Shonen Knife, CJ Ramone, L’Assassins
Amsterdam Bar & Hall
St. Paul, MN
June 10, 2015
Amsterdam is a venue that’s not new by any means, but still feels to be establishing itself in St. Paul. The sound is excellent with pretty good sightlines and it holds a nice size crowd, but the booking has always been a strange variety of styles that just don’t really lean toward my liking. Recent months have gotten a little closer and I finally got back for Wednesday’s show.
With an opening set from local 4-piece rockabilly femme fatales L’Assassins, the crowd trickled in. The older sect seemed to arrive early, with a good headcount of gray hairs in the audience, and the younger arrived later in the evening, closer to the final two bands’ pre-listed set times. While as a customer I love pre-posted set times, opening bands have to hate it.
CJ Ramone played second of the three acts, and his set delivered almost exactly as expected. Perhaps something I’d say about the Ramones as a band as well—not that I had the privilege of seeing them in their day. They just seemed (among other glowing adjectives) to be extremely reliable. He was tight, to the point, and personable. Things have changed and he’s cut the locks and sports a Yankees hat instead of the leather jacket, but there’s a clear connection to his old band. The self-promotional tour t-shirt, the limited crowd interaction, etc. Even if there was only one “1-2-3-4.”
CJ’s set came from his catalog, including from the 7”, and a fair shake of his latest Last Chance to Dance, out since late 2014. The set was probably 60-40 solo material to Ramones songs, and he played a nice variety of old Ramones songs that are readily familiar but still outside of the primary canon. Songs like “I Wanna Be Your Boyfriend” were inserted alongside “Sheena Is a Punk Rocker” and “Blitzkrieg Bop,” and the attention was tastefully on new material with a “here’s what I used to do” vibe. There was also, of course, the honest homage to his lost friends, as in the song “Three Angels.”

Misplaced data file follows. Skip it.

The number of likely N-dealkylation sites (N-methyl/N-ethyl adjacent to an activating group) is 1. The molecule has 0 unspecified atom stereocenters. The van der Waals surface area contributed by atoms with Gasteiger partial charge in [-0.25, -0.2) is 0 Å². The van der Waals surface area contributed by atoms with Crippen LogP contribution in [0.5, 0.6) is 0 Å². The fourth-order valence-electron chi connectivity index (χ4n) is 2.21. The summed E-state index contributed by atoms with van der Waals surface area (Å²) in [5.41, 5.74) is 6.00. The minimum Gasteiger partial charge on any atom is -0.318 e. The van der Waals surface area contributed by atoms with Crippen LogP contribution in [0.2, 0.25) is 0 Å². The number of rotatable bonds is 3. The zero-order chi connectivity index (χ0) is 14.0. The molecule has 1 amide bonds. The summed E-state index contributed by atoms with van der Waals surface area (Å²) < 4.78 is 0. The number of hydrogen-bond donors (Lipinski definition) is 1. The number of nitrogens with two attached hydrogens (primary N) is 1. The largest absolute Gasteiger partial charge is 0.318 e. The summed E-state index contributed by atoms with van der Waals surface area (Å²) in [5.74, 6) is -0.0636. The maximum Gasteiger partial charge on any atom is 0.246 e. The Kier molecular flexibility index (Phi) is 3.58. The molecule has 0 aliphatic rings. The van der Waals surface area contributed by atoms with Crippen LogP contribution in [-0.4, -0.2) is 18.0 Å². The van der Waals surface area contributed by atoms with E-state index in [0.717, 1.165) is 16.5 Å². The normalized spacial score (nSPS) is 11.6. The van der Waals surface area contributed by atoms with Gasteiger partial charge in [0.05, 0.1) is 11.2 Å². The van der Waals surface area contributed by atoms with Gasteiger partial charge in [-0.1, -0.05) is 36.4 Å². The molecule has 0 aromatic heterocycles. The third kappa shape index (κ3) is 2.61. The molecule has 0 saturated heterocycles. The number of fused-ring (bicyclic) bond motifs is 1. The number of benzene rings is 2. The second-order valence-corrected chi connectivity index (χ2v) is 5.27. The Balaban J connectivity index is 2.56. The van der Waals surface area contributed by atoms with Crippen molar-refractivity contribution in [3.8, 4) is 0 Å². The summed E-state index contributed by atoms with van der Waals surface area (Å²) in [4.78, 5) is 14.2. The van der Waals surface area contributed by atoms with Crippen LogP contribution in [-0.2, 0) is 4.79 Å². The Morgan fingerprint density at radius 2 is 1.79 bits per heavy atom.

Shonen Knife cleaned up afterward and they lived up to expectation. It was energetic, choreographed, and tight. The synchronized riffage and bowing guitar/bass contrasted by stand-up drumming was both entertaining and a musically respectful—more playful than mocking—and the real definitive point would be the band’s enthusiasm. Over 30 years in the game haven’t dampened the mood, and drummer Emi Morimoto’s infectious smile kept the atmosphere bouncy and carefree.
The set played maybe 50% off the newest album, Overdrive, alongside older material. They shifted back and forth in pieces, pairing songs by tone, and keeping the audience involved with a chattiness that was often hard to decipher from the back of the room due to the heavy accents. It’s heartening to see bands that positive and excited about what they do, especially one this seasoned, and Shonen Knife continue to prove their mettle at a point when many musicians start to coast.
With a unified tour t-shirt (“CJ/SK”), old-timers playing from the heart was a real theme. Music knows no boundaries, nor limitations, and the CJ/SK tour isn’t a nostalgia trip. It’s about the present.
All photography by Loren Green.